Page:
|As the executive director of the Twin Cities Media Alliance, I would like to extend an invitation to all Daily Planet readers to attend our 7th annual Fall Media Forum, Inform, Connect, Organize: Media Tools for the New Normal.
Budget cuts and a tough economy threaten many of the things that Minnesotans value most – the quality of our schools, the vitality of our neighborhoods, even our jobs and livelihoods. This free public forum, on Saturday, November 12 at the Central Minneapolis Public Library will focus on new media tools and information resources that can help citizens, communities, and business inform themselves, communicate and work together more effectively as they face the challenges of the New Normal.
The expression “New Normal” usually refers to the idea that our current economic hard times are here to stay. But we are also living in a media New Normal, in which ordinary citizens have unprecedented access to powerful media tools. Around the world, from Tahrir Square to Wall Street and the Government Center plaza, people are using these tools in dramatic ways. But these are also tools that can be used to build stronger neighborhoods, organize around a ballot issue, or help a neighborhood business connect to its community.
The Fall Forum will kick off at 9:30 a.m. with a presentation of economic and demographic research on the “New Normal” by Andi Egbert from the Wilder Foundation. Then we’ll hear from about the impact that the New Normal is having on the lives of Minnesotans, from three media organizations that have hosted community conversations: Lisa Peterson-de la Cueva, project manager of the Twin CIties Daily Planet’s New Normal project, Dave Peters, director of MPR’s Ground Level project; and Alison Herrera, from The Uptake’s Northside Project.
Where do we go from here?
Conversations will continue over the lunch break. Participants are welcome to bring their own lunches, or pre-pay for a box lunch when they register. (To register, go to http:bit.ly/TCMAForum)
The afternoon programming features two rounds of workshops on using media tools- from 1:30 to 2:30, and from 2:30 to 3:30.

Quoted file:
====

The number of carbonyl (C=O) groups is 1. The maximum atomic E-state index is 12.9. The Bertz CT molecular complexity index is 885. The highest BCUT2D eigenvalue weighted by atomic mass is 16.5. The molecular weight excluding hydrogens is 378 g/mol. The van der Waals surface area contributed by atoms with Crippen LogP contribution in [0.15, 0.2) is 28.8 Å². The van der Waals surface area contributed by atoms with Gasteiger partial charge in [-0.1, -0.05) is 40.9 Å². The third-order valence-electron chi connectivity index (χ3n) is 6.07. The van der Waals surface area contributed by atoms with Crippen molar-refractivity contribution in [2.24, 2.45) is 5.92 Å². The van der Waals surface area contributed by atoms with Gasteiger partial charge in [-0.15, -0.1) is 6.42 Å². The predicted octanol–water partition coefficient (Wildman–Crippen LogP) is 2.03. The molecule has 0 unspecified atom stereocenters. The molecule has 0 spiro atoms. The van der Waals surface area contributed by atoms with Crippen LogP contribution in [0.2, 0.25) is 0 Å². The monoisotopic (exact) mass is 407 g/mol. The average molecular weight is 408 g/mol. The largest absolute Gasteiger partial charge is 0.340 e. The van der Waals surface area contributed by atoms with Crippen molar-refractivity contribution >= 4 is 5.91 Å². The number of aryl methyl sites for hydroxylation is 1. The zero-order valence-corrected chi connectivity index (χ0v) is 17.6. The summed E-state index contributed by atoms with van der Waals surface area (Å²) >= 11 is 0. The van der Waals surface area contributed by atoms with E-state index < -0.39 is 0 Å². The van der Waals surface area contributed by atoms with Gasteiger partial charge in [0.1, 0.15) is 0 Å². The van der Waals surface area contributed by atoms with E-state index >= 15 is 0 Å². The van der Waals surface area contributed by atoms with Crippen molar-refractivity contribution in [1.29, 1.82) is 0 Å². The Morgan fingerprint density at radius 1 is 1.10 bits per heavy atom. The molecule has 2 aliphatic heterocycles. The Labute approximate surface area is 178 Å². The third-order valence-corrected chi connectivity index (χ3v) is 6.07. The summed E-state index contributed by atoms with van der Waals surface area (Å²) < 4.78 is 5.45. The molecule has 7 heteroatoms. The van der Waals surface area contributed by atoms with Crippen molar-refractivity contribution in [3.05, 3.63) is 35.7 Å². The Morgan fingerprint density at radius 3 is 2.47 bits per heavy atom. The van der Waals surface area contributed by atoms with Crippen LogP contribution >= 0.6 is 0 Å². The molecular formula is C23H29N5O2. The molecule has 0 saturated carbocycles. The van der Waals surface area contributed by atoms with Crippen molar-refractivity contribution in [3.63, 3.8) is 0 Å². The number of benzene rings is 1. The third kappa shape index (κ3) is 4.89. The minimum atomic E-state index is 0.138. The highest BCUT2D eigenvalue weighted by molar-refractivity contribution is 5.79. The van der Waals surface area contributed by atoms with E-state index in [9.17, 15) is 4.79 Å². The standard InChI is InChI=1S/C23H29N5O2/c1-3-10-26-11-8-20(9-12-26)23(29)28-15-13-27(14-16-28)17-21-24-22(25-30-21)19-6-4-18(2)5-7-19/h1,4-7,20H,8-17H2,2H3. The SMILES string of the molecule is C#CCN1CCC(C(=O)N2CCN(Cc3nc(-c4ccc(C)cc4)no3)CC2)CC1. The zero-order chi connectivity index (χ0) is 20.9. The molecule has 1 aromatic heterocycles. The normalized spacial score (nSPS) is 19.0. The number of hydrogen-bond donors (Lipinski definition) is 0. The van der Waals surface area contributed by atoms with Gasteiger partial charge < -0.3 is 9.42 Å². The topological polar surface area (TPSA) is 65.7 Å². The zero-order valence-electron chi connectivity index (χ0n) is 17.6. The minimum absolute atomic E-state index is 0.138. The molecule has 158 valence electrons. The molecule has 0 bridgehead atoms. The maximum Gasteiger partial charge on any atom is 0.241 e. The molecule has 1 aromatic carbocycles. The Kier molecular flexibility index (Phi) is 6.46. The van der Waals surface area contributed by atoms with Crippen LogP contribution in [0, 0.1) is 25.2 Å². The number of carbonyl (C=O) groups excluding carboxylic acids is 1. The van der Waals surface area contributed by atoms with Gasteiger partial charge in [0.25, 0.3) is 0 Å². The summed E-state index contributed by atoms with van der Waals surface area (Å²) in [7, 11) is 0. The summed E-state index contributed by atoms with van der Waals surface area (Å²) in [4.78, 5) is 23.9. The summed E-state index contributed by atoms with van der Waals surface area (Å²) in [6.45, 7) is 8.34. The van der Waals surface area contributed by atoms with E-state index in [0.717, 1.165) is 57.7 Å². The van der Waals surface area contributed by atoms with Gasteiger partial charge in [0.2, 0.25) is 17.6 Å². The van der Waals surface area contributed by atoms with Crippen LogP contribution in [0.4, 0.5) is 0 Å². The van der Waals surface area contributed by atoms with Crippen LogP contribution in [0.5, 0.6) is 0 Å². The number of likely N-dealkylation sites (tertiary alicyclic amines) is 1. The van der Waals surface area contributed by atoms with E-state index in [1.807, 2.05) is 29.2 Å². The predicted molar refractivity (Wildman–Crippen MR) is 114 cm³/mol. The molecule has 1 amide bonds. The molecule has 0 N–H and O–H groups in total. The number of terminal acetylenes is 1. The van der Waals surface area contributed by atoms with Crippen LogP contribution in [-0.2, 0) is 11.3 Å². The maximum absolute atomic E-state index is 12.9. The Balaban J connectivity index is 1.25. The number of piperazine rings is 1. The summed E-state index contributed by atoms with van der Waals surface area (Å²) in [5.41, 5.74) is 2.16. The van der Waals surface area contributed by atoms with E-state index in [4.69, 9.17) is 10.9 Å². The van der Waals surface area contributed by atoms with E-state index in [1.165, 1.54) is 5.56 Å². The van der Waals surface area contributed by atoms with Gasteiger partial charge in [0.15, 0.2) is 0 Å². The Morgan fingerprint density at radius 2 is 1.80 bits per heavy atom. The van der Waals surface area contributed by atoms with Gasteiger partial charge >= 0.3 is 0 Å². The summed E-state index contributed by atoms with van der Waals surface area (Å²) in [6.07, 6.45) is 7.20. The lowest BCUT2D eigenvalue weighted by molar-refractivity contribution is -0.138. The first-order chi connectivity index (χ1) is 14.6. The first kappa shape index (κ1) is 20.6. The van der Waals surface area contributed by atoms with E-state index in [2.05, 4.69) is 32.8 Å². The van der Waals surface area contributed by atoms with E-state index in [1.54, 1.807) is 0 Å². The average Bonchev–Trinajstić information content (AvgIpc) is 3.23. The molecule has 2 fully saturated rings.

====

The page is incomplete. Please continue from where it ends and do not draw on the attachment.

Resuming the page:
Session I: 1:30 to 2:30 p.m.Using Twitter (and other social media tools) for Networking: Melissa Harrison, AlleeYou’ve heard the stats about how great social media can be for brands and business; what about communicating and connecting with your own network? Join in this discussion about using Twitter (and other social media networks) for research, networking and staying “in the know” about the issues you care about. Our focus will be on using Twitter and various Twitter tools, but some time will be allocated for exploring other networking avenues via sites such as Facebook, LinkedIn and Google+.
Tools to Make Your Website More Interactive: Steve Hanson, Cruiskeen ConsultingUse external applications and widgets from other companies to expand your web site. This session will cover adding features to your site for live blogging, using third-party widgets, video and audio remote applications, integration of Twitter and Facebook, and building a low-cost mobile app for your site. Steve Hanson develops and hosts Drupal web sites at Cruiskeen Consulting LLC, an Internet consulting company in Menomonie, WI.Compass Neighborhood Indicators: A valuable tool for telling your community’s stories: Jennifer Franklin, Wilder FoundationMinnesota Compass now features rich profiles, chock-full of data and trends, for each of the neighborhoods and communities.
This workshop and interactive breakout session will look at several neighborhood profiles, and facilitate discussion among participants about different ways these data can be used to best tell the stories of what is happening in our communities. Participants will share examples of stories that use these kinds of data well, and brainstorm about how different audiences/consumers of media process and use this kind of information in their work.s in Minneapolis and each of the planning districts in St. Paul – a gold mine of information. These user-friendly, at-a-glance profiles contain a wealth of data from the 2010 census and the annual American Community Survey (ACS), and they provide demographics data and trends at a much smaller geographic level than previously accessible to the lay person.
Session II: 2:30 to 3:30 p.m.Telling Your Story: PR, Communications and Tools: Amanda Wagner and Angie Gassett, Weber Shandwick.This interactive and engaging workshop will offer tips and best practices for citizens interested in leveraging traditional public relations tactics in their communications strategies. From the basics of key message development to a broad understanding of how to measure and communicate success, the session will leave attendees with a firm grasp of public relations principles and tactics to help tell their story. Media relations and social media will also be covered at a top level. Attendees should come prepared to share their own communications goals and challenges and armed with their burning PR questions.What’s your beat? Mary Turck, editor, Twin Cities Daily PlanetWhether your passion is health care, schools, or the neighborhood you live in, a beat reporter will cover it best. And maybe that beat reporter is you. Claim your beat: How you can step up and report — in the Twin Cities Daily Planet, in your blog, in E-Democracy, or in your community. We’ll start with three steps to covering your beat.
The Fall Forum will be held from 9:00 a.m. – 3:30 p.m. on Saturday, November 12. The event is free and open to the public, but registration is encouraged. People are welcome to attend the morning session, the afternoon workshops, or both. Sign up online (and purchase a box lunch if you wish) by visiting: http:bit.ly/TCMAForum.